Digital Twins: The Future of Sustainability

Everyday, we are consistently seeing more and more energy carelessly wasted. In the current climate and energy crisis, this cannot continue as it is. Innovation in energy solutions is desperately needed to slash emissions and keep global temperatures down. One of the most vital ways the planet is going to survive the climate crisis is through energy efficiency. But, at the moment anyway, it’s an uphill battle. 36 billion tonnes of carbon dioxide was pumped into the atmosphere in 2021, a figure that keeps rising year on year. 

Luckily, there are innovative solutions ready to be implemented. One of the most exciting in recent years are digital twins. 

So what is a digital twin exactly? It’s actually right there in the name. A digital twin is a virtual replica of a physical object, a twin of a particular asset or system that exists on a digital scale. These can range from representations of component or part twins, all the way up to twins of entire processes. A physical asset – a wind turbine, for example – can be outfitted with a number of sensors that replicate it digitally. This copy can then be used to run simulations, identify issues ahead of time, and provide data to continually improve performance. 

Digital twin technologies are massively entering into the mainstream, particularly for smart building management. In mid-July, Microsoft announced that they would be partnering with Cosmo Tech to combine their digital twin technologies to provide buildings with a clear and actionable roadmap to NetZero targets. The software’s users can monitor and analyse emissions in real-time, supplying building managers and floor management staff with the answers to the complex problems of sustainability, financial goals, and building performance.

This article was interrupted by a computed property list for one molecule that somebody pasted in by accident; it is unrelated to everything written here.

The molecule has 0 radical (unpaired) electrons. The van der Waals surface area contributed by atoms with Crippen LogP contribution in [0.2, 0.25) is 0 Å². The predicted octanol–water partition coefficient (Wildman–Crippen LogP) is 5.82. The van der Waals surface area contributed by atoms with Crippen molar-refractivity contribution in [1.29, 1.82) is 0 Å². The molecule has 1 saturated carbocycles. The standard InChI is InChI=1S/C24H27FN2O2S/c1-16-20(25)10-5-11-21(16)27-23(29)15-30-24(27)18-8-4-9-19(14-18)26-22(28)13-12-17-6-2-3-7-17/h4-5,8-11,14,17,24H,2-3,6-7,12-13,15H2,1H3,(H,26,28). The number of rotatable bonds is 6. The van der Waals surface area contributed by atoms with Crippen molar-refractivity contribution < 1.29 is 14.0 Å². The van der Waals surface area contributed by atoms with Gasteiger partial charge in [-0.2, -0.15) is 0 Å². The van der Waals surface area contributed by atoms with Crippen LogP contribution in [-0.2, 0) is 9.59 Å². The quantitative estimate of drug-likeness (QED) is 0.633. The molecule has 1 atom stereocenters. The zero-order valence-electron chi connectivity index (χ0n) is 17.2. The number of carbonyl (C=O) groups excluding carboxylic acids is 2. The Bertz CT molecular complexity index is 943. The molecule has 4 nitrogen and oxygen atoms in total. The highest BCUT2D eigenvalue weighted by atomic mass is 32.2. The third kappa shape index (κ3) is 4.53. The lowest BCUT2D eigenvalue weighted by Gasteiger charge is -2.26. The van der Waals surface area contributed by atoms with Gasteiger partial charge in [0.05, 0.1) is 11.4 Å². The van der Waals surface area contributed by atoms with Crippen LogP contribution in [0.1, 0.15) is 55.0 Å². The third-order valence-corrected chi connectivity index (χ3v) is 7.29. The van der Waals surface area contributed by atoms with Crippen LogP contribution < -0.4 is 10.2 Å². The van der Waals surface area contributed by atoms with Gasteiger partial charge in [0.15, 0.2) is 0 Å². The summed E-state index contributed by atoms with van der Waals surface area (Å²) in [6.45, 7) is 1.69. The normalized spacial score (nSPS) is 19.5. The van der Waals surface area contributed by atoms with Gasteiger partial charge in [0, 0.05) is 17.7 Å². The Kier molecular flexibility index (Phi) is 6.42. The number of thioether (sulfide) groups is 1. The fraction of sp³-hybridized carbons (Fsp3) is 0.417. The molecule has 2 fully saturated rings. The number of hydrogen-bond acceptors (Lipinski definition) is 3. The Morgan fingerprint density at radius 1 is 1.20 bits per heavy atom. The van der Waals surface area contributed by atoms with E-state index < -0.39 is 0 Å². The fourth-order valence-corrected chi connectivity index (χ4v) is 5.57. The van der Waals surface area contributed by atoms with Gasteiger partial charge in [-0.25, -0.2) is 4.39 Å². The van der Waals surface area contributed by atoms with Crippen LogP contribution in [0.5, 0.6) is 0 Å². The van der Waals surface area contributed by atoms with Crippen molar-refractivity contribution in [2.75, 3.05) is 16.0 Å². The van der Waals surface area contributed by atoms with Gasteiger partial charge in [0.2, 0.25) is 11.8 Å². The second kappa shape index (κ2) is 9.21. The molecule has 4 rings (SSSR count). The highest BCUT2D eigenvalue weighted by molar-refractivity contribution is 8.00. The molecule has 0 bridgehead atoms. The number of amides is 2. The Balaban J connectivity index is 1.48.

Having a digital counterpart for assets and systems is majorly beneficial for a number of reasons. Perhaps the most advantageous is how it can reduce costs. Due to the predictive elements of digital twins, maintenance costs can be cut significantly. Sensors can rapidly pick up on components that require maintenance or replacing, eliminating surprise failures and minimising system downtime when repairs are being carried out. This predictive maintenance can also warn operators when new components need to be bought and implemented ahead of time. Overall, reactive maintenance can be reduced by an estimated 40% in just a year by implementing digital twin technologies. 

Apart from slashing energy costs, digital twins are making big changes in sustainability and the journey to NetZero. One industry that is benefitting in particular is data centres. There are approximately 8000 data centres across the globe, and they consume 1% of the world’s electricity supply every year. In the wake of the climate crisis, many data centres are turning to digital twins and AI to significantly cut these emissions down.

Using digital twin technologies, data centres can have a detailed picture of how much energy is being used and whether that usage is efficient. Digital twins can be used to implement accurate cooling systems, ensuring machines are running efficiently and maximising their lifespan. Longer lifespans mean less parts have to be repeatedly manufactured, minimising the centres’ carbon footprint. In a $200 billion a year business, this has big impacts.

Rail operators are also using digital twins to reduce operation and maintenance costs. There are estimated 100,000 railway stations worldwide, all of which require engineers to visit and carry out asset maintenance. Sensors that remotely monitor assets and people movement without manual site visits optimises efficiency significantly. Railway digital twin provider Briteyellow estimated that this could save rail infrastructure operators more than $500 million a year in asset maintenance costs.   

Digital twin suppliers and platforms have now emerged as one of the leading methods to deliver change. To meet the NetZero targets by 2050 and to curtail the current energy crisis, there has to be actionable roadmaps. Change won’t come overnight, the CRE sector and building industry has to do everything they can to cut their emissions. With the implementation of digital twin technologies, change is inevitable. 

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